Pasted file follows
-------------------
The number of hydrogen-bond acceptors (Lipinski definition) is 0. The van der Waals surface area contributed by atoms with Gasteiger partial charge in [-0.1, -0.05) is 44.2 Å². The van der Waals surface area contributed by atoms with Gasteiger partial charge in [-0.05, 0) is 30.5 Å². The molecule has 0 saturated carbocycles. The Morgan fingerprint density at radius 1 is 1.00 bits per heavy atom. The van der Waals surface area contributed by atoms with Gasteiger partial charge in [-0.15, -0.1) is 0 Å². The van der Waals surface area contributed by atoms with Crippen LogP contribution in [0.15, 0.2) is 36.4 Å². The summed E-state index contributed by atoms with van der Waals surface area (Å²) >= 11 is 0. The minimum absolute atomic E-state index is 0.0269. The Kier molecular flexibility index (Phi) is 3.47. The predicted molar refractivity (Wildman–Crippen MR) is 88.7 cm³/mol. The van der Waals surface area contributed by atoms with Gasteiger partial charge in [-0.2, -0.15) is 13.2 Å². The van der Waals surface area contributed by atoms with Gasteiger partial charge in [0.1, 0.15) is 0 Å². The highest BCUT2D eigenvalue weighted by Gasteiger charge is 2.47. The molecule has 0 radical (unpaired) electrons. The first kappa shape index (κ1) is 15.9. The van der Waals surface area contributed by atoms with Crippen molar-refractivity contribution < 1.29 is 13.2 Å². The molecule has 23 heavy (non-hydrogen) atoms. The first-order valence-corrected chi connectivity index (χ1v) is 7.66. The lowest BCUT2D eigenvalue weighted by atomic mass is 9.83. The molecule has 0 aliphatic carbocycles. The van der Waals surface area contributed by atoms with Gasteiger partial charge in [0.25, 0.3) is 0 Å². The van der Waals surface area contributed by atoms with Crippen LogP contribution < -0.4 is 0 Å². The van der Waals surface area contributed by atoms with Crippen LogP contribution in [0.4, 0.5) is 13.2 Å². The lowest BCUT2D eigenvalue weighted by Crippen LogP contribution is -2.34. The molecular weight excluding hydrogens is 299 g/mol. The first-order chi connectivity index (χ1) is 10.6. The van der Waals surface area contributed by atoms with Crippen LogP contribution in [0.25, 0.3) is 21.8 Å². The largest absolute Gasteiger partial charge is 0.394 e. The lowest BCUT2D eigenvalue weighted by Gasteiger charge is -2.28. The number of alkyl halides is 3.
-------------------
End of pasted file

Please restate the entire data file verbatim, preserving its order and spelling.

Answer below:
The number of hydrogen-bond acceptors (Lipinski definition) is 0. The van der Waals surface area contributed by atoms with Gasteiger partial charge in [-0.1, -0.05) is 44.2 Å². The van der Waals surface area contributed by atoms with Gasteiger partial charge in [-0.05, 0) is 30.5 Å². The molecule has 0 saturated carbocycles. The Morgan fingerprint density at radius 1 is 1.00 bits per heavy atom. The van der Waals surface area contributed by atoms with Gasteiger partial charge in [-0.15, -0.1) is 0 Å². The van der Waals surface area contributed by atoms with Crippen LogP contribution in [0.15, 0.2) is 36.4 Å². The summed E-state index contributed by atoms with van der Waals surface area (Å²) >= 11 is 0. The minimum absolute atomic E-state index is 0.0269. The Kier molecular flexibility index (Phi) is 3.47. The predicted molar refractivity (Wildman–Crippen MR) is 88.7 cm³/mol. The van der Waals surface area contributed by atoms with Gasteiger partial charge in [-0.2, -0.15) is 13.2 Å². The van der Waals surface area contributed by atoms with Gasteiger partial charge in [0.1, 0.15) is 0 Å². The highest BCUT2D eigenvalue weighted by Gasteiger charge is 2.47. The molecule has 0 radical (unpaired) electrons. The first kappa shape index (κ1) is 15.9. The van der Waals surface area contributed by atoms with Crippen molar-refractivity contribution < 1.29 is 13.2 Å². The molecule has 23 heavy (non-hydrogen) atoms. The first-order valence-corrected chi connectivity index (χ1v) is 7.66. The lowest BCUT2D eigenvalue weighted by atomic mass is 9.83. The molecule has 0 aliphatic carbocycles. The van der Waals surface area contributed by atoms with Gasteiger partial charge in [0.25, 0.3) is 0 Å². The van der Waals surface area contributed by atoms with Crippen LogP contribution < -0.4 is 0 Å². The van der Waals surface area contributed by atoms with Crippen LogP contribution in [0.4, 0.5) is 13.2 Å². The lowest BCUT2D eigenvalue weighted by Crippen LogP contribution is -2.34. The molecular weight excluding hydrogens is 299 g/mol. The first-order chi connectivity index (χ1) is 10.6. The van der Waals surface area contributed by atoms with Crippen LogP contribution in [0.25, 0.3) is 21.8 Å². The largest absolute Gasteiger partial charge is 0.394 e. The lowest BCUT2D eigenvalue weighted by Gasteiger charge is -2.28. The number of alkyl halides is 3.